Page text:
-I was hoping for a picture of my favorite downtown mural at the Barbershop Quartet building on 7th(?). Also, the Exchange Building across the street from Hume Fogg is one of my favorite buildings downtown. I need to get out and make some pictures myself, perhaps.

-And look, I'm sorry about parking my car out on Broadway...I just had to run inside for a minute to grab a pulled pork sandwich at Jack's.
Now that I'm off work (and not posting on mobile), I can give you a better response.

I had the pleasure of eating at Seanachie once. It was pretty decent, from what I remember. I was sad to see it close...but a lot of things come and go, especially in that area. I hope whatever replaces it has a bit more success.

I agree with your take on the surface lots. At times, they are very convenient...and being in the open gives you somewhat of a sense of security because you can see all around you. I haven't had any issues with the parking garages, but I have heard stories in the past of people being mugged in them (not sure how prevalent that was, though). I park in the downtown library garage fairly often, and have had no issues (besides the frustratingly slow elevator).

I'm happy that two of the more recent parking lots built have utilized their surface area as parks (especially Public Square, and to a lesser extent, the Hilton on Demonbreun). To me, that is a better solution than simply having a surface lot. I think parking has been slightly less of an issue downtown since workers can use the Titans parking lots (over 8,000 spaces) and take a shuttle downtown. No, not the most convenient thing, but it is a pretty good option. What bothers me about some of the lots is how prime the locations are...a couple of small ones on Lower Broad and at the end of The District...and several on Church Street. It seems there are plans for several of these lots, but they have stalled for various reasons. I think eventually demand will end up filling many of them...but the least some of these places can do is dress up the lots...maybe put some landscaping around them. I know Christ Church has done this to their lot at 9th and Commerce. It's not beautiful, exactly, but it helps.

Also, which building is it with the barbershop quartet mural? I got a couple of murals in my collection...but I'm not familiar with that one. If I missed it, I'd love to check it out some time.


Quote:
Originally Posted by uncle_dubya View Post
this is my neighborhood, thanks for this

eric b
You're very welcome. I think Rutledge Hill has a great bit of potential. It's definitely overshadowed by other (larger) close in neighborhoods, that are "sexier" at this time (like The Gulch, Germantown, parts of East Nashville, etc). I hope Rolling Mill Hill will eventually take off and bring in some residents to the area. Also, as SoBro continues to be the hot spot for "downtown" growth, I think eventually the effect will benefit the Rutledge Hill neighborhood a lot...one day it will feel almost like an extension of downtown.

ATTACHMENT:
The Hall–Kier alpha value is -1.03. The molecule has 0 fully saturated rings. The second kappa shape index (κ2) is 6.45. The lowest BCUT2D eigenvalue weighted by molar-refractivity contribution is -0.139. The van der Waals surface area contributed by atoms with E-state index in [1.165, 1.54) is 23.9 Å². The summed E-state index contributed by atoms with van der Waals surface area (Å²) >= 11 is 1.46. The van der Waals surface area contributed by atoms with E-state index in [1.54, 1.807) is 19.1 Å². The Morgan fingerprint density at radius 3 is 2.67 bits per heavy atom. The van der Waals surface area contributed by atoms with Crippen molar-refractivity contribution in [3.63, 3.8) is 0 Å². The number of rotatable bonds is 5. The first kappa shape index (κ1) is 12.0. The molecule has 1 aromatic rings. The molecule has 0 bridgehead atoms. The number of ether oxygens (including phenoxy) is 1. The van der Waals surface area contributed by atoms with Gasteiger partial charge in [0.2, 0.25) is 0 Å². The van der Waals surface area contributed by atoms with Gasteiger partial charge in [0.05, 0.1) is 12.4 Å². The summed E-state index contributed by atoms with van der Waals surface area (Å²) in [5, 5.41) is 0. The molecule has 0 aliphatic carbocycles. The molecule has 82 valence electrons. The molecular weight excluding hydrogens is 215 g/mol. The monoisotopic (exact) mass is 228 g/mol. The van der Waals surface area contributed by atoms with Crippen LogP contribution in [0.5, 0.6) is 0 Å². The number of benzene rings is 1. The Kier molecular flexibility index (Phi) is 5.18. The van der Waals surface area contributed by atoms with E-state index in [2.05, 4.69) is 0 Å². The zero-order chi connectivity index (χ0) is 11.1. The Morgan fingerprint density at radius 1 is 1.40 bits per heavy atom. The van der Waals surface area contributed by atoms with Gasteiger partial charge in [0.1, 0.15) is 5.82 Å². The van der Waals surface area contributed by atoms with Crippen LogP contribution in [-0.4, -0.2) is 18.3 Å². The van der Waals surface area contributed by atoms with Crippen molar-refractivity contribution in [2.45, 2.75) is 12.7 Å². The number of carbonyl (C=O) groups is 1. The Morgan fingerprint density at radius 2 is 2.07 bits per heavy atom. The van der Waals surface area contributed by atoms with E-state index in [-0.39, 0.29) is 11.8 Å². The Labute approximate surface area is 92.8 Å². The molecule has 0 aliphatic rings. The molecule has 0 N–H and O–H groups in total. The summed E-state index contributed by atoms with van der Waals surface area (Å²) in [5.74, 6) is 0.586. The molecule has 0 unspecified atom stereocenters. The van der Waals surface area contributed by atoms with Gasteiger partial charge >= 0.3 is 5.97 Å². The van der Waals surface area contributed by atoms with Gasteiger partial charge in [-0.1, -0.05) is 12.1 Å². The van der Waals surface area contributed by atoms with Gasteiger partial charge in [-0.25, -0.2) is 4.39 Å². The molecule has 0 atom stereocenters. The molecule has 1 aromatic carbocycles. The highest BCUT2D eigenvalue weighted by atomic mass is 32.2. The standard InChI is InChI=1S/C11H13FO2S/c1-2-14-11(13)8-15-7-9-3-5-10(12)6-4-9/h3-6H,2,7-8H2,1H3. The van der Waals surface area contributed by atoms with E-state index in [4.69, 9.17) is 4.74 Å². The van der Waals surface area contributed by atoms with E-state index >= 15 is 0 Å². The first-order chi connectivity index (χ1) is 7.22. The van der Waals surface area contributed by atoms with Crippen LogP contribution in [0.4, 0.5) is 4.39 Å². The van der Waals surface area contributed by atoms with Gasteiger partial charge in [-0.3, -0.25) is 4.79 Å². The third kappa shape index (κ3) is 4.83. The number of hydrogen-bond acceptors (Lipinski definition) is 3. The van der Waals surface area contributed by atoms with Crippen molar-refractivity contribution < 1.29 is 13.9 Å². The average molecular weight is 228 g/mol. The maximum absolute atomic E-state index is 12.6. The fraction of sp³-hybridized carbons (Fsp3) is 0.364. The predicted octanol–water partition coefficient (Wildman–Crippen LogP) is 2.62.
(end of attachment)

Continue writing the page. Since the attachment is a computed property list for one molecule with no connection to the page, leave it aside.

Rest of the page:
By the way, what is it like living there?

Quote:
Originally Posted by groovamos View Post
Thank you thank you Nashvols, wonderful to see this from afar. Now my perspective will not let me add much in the way of photos except for one of some momentos that might bring a smile. My father who passed away March 1, brought his family to the city in '55 when he landed a job at L & C so I remember going to his office in the "old" L & C building, and when we got to town the planning for the tower was in full swing. Guilford Dudley Jr. was company CEO and he was insistant on a tower that would be the tallest in the South outside of TX. The board tried to stop it or build a less ambitious number of stories. Dudley and the board compromised, and you can see the result, which is a tower with square floor plan up to about the 9th floor I think, and then the remainder were the L shape floor plan you see. I know this because my father had an ash tray with an 8 inch model of the Dudley proposed tower sitting at the corner, and had the square profile all of the way to the top. The building cost $ 2 million, was the tallest in the Southeast for 1 or 2 years, then the Bank of Georgia built one with the same number of floors, but of course would be taller. My father's family were in Atlanta so it was an interesting little rivalry there for a bit, then Atlanta took off and my father became Group Ins VP. My sister, who was at Peabody in 1971 did one semester in Denmark on the Vanderbilt-in-Denmark program, one of the things that were shared between the institutions before they merged. Mr. Dudley was Ambassador to Denmark by then and always would host the students every semester, for a social. My sister of course discussed my father's tenure at the company with the Ambassador. Then Peabody became Vanderbilt and raised the University's profile by becoming the #1 ranked school of education in the nation, as I have learned in the last few years.

So in this photo you see L & C momentos, ball marker, tie pin with small rubies and a tape measure. I think this is the extent of my collection but not sure.